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Hot Doug's Sausages Slide to a New Home at Wrigley Field

Doug Sohn chats about his new stand at the Friendly Confines.

Doug Sohn at Wrigley Field
Doug Sohn at Wrigley Field
Courtesy of Doug Sohn
Ashok Selvam is the editor of Eater Chicago and a native Chicagoan armed with more than two decades of award-winning journalism. Now covering the world of restaurants and food, his nut graphs are super nutty.

Doug Sohn didn't attend many Cubs games while he was busy running Hot Doug's. But "retirement" didn't stop the Pork Knight from striking. Starting over the weekend, fans attending games at Wrigley Field could nosh on a small selection of Hot Doug's favorites while watching the Cubbies. The Hot Doug's stand is behind the centerfield scoreboard at the new Platform 14. It's all part of the bleachers renovations unveiled Friday at Wrigley by Cubs brass.

So far there's three sausages to pick from, all named after former Cubs players, something that Sohn did at the restaurant as way to pay homage to his favorite players of yesteryear. There's the Dave Kingman (bacon cheeseburger sausage, cola barbecue sauce, sharp cheddar), Rich Reuschel (atomic pork sausage, chipotle mustard, pepper jack) and the Carmen Fanzone (spicy Vienna Polish sausage, spicy brown mustard, caramelized onions). More players will get tributes as the season rolls on, and hopefully this guy. And according to Sohn, who attended games over the weekend, there's already lines, but not the size that folks saw during Hot Doug's last days.

Here's a Q&A with Sohn about his deal with the Cubs.

How did you pick these three sausages? How will the menu evolve?

Doug Sohn: It's obviously a much smaller menu, and I worked in conjunction with Levy Restaurants. It's a little bit harder. It's a little bit different kind of strategy in thinking up the menu. No. 1, it's what can be made available, you need to actually get the sausage to the ballpark and work the with the manufacturers I work with. This is not the restaurant. And at least in the beginning, it's not going to be quite as bold, as niche. You have to have a little bit more universal appeal. A lot of it is newness. It's going to take time to see what works.

White Sox fans feel this is the first free agent pick up by the Cubs that they're envious of. How do you feel about the notion that Sox Park has better food than Wrigley?

Sox fans: Come to Wrigley. Have good food and see a real ball team! That's right, I said it! And it's one of the rare times I get to say that. I think this is a concerted effort. I don't want to speak on the behalf of the Cubs, but we all know that over the years in Wrigley the food quality and selection (has been lacking) — especially as these newer ballparks come about. Some of it is they don't have the room to actually do what they'd like to do. Some of it is just the physical limitations of the building. I think they know that this is the first of many food improvements to come. I think [Cubs management] understands that and they will make it overall a better experience.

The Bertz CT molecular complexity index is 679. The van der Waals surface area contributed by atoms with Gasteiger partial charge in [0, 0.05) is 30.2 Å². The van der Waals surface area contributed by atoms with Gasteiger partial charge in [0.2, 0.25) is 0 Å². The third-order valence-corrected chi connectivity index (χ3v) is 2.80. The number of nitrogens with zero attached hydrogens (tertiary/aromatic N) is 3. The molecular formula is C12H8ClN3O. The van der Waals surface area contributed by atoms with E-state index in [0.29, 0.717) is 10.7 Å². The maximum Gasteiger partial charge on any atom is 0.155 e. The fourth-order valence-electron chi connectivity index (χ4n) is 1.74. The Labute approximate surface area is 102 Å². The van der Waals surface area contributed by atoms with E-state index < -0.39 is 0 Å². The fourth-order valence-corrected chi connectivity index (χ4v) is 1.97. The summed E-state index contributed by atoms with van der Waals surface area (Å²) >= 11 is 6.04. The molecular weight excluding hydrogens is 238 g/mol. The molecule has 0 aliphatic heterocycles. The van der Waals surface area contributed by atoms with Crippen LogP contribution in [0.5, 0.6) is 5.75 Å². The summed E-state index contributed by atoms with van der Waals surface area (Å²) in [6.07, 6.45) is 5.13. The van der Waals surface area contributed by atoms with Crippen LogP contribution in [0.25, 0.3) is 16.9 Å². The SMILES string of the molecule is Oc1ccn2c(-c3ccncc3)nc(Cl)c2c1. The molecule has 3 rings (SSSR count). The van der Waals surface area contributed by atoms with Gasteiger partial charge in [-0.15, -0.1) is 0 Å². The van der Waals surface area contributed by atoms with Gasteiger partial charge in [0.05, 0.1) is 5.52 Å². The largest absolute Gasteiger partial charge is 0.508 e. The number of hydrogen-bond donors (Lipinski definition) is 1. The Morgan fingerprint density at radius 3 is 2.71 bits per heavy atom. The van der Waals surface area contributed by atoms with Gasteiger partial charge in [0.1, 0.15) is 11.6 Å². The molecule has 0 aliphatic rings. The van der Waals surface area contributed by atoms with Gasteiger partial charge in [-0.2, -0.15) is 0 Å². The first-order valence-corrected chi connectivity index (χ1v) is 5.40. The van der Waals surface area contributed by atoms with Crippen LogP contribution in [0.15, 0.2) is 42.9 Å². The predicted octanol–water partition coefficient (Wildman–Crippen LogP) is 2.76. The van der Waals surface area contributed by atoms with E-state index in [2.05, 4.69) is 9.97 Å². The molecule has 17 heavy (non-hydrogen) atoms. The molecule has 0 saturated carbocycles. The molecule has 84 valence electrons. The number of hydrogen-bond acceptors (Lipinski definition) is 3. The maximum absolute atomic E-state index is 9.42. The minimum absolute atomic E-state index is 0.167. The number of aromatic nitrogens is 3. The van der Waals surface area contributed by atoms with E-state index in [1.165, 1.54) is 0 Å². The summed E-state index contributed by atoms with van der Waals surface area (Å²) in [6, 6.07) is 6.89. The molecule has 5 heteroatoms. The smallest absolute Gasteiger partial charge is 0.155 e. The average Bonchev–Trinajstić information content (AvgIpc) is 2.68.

Will we see Hot Doug's sausages at other stadiums and places?

For right now, no other stadiums. It's exclusively in the bleachers at Wrigley. But hopefully it will make its way to the grandstand. We'll see how this goes. It's still a small operation and keeping up with the demand at Wrigley is definitely not nothing.

How are you working with Levy and Wrigley?

We had a tasting with them. We definitely want the best ways to serve the sausage and it was totally approved by me. We'll continue to do tastings and rein in the quality control. The onus is on my end. But as far the nuts and bolts, thank goodness that's not my responsibility.

Some customers at the restaurant were special, and you didn't serve alcohol. How will workers deal with customers who don't quite get the concept and have had the benefit of a couple of Old Styles?

I was there on Friday and Saturday and you can already tell there were people who got it, people who thought, "this is vaguely familiar." There were people who didn't understand it at all. It's going to take time, it's going to take time on the Cubs' end just to get people to Platform 14. It's behind the center field scoreboard, so you don't see it when you come to the bleachers unless you make the concerted effort to go behind the scoreboard. People will definitely catch on. It's not like Tony Luke's [Cheesesteaks] in Philadelphia. Wrigley is such a tourist attraction. You have a lot of people in Chicago for just a couple days and Wrigley is on their list of things to see. But you have a lot of season-ticket holders in the bleachers as well.

You wore your 40-year-old Cubs hat to Friday's press conference. With this multi-year deal with the club to serve concessions, do you feel you're now part of the Cubs' team?

You know, I do a little bit, certainly I feel part of the renovations of Wrigley Field, certainly part of this renaissance and the new plan with the team. I like to think so; sure. It's just so unbelievably cool to be a fan of a team for a half a century and be asked to be part of it in whatever capacity. And it's still a sports team, and as you get old you get a little more jaded. You realize it's a business and it's a private business for all intents and purposes. But with professional sports, there's element of trust; it's unlike virtually every other business. So to be asked to be part of try to separate the fandom out of it, but [then I thought] why would I want to do that?